He acknowledges the appeal of white-ball cricket, especially T20, but instead of surrendering to it and destroying first-class cricket he urges the cricket authorities to set up a system of separate co-existence for the two forms which would enable white-ball revenues to continue to support the first-class game.

He makes a telling comparison with publishers, who sustain their lists of serious academic works from the revenues of pornographic novels and other popular works. He suggests that the ECB has lost interest in its “serious list” and is seeking salvation only in promoting “pornographic” forms of cricket. Since the 1960s the cricket authorities have never attempted to promote first-class cricket and has pursued ever-shorter forms of the game. The first of these, the former Gillette Cup, was an innovation that preserved high-quality cricket (such as Geoffrey Boycott’s century in the 1965 Final which he had witnessed). But the culmination – the Hundred – had lost all connexion with the game. The ECB, he suggests, now regard the public as morons with a tiny attention span – a mistake which good newspapers never make about their readers.

The ECB’s failure to promote first-class cricket was all the more fatal given the migration of Test cricket from free-to-air television.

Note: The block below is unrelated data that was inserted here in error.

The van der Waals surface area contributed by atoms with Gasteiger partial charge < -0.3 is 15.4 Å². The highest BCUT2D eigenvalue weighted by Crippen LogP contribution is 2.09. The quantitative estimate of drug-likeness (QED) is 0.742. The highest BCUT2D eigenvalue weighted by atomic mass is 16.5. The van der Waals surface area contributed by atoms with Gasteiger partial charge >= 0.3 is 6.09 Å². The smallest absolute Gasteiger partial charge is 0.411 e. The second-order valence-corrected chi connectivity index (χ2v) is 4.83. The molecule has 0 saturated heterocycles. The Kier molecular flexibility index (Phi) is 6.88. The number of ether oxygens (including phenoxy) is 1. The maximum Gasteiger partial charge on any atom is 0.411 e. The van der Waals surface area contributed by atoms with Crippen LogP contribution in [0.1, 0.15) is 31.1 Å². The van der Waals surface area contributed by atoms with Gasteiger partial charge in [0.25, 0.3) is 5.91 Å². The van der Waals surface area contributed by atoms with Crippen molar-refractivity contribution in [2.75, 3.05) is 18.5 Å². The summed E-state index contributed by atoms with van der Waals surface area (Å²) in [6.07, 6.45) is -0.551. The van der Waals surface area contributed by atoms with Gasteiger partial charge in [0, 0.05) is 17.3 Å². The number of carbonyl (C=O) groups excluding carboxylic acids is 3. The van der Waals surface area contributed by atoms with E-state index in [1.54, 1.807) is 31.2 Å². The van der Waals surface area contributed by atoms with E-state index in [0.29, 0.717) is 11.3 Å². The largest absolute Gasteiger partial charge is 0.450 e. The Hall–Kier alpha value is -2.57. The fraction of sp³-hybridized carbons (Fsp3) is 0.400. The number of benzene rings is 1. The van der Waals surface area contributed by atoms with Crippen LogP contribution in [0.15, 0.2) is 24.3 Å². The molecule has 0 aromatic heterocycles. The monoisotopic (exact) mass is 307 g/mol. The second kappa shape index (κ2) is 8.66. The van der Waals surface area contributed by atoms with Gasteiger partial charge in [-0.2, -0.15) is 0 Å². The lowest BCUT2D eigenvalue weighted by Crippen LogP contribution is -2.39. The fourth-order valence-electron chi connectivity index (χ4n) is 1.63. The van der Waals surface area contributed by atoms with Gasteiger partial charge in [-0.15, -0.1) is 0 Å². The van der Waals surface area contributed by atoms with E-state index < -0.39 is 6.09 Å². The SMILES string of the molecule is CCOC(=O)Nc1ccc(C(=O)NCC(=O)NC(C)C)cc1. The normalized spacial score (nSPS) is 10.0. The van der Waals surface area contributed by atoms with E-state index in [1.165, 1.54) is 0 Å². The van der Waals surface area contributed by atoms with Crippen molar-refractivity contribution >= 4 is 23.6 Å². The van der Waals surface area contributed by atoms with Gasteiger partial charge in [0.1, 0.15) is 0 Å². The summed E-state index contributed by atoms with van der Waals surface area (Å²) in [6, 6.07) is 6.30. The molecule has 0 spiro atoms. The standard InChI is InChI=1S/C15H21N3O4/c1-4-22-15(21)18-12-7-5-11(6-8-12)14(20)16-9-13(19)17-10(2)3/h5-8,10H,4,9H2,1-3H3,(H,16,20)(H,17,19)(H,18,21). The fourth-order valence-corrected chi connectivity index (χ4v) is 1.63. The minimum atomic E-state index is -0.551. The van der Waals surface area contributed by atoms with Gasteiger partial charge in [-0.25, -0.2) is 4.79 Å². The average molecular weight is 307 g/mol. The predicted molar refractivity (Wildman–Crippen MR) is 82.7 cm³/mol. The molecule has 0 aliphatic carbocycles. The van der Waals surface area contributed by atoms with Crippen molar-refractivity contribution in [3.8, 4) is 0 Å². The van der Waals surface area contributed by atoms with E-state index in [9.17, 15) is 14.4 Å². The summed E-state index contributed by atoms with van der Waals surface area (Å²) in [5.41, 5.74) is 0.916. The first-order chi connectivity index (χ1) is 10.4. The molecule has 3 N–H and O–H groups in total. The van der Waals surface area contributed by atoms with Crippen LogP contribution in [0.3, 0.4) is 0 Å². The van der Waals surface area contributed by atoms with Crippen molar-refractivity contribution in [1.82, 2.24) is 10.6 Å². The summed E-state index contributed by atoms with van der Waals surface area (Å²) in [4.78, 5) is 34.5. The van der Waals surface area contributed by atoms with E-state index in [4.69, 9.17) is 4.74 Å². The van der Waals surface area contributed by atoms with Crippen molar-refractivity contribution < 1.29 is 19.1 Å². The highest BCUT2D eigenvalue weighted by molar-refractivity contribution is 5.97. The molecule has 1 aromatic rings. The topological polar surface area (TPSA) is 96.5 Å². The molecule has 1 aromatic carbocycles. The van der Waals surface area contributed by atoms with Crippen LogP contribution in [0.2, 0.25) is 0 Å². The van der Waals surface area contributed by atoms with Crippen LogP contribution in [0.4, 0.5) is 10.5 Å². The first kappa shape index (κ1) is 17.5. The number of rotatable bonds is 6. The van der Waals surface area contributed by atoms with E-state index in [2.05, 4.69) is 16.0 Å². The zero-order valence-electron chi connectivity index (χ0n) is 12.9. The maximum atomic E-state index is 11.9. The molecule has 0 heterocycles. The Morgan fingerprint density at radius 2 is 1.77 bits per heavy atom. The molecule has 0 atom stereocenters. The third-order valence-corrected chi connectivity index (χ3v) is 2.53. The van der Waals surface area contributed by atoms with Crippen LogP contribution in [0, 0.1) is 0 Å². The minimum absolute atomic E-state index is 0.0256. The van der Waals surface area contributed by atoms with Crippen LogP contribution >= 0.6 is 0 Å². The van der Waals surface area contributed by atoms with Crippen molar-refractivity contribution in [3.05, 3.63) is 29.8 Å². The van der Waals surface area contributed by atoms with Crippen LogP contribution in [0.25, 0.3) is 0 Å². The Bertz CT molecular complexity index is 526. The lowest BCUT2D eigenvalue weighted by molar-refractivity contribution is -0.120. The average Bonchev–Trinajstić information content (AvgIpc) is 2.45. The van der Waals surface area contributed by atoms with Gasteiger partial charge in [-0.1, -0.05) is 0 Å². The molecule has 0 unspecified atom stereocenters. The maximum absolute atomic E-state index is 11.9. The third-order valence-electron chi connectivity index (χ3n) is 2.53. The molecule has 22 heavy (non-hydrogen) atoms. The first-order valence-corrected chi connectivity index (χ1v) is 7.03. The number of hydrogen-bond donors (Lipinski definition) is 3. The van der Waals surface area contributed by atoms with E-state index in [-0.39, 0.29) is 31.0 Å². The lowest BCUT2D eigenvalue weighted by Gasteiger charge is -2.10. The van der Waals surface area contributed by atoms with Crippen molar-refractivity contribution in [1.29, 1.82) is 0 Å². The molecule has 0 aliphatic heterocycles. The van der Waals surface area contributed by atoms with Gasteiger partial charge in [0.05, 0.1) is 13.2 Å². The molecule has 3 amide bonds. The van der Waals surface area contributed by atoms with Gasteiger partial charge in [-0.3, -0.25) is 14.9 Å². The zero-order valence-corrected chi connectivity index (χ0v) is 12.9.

Simon suggests that critical analysis of the Hundred and its impact has been muted by journalists and administrators who are under contract to its promoters, the ECB, Sky and the BBC. As a member, he suggests that the MCC has abandoned its guardianship of standards in the game through its dependency on the ECB to allocate two Test matches to Lord’s each season.

He castigates the MCC’s decision to drop the Eton versus Harrow match from its calendar and its manner of reaching it. Arguments about elitism were irrelevant: the fixture at Lord’s  had a continuous history of over 200 years and should have been defended by the MCC as a body claiming to preserve England’s cricketing heritage.

He cites a very entertaining passage in his edition of the Chips Channon diaries when Chips visits Eton-Harrow match of 1927. The American-born socialite never took to the game and his visit seems to have induced a mood of existential despair. The newly published edition traces his long relationship with Terence Rattigan (who opened the batting for Harrow at Lord’s two years later): he never understood Rattigan’s devotion to cricket. Another American who famously failed to take to cricket at Lord’s was  Groucho Marx.

Simon deplores attempts to impose “woke” attitudes and behaviours in cricket. While condemning any display of racism in cricket and calling for its strict punishment, he believes that all team sports excite sharp clashes and sharp personal comments on performance. They were part of human nature.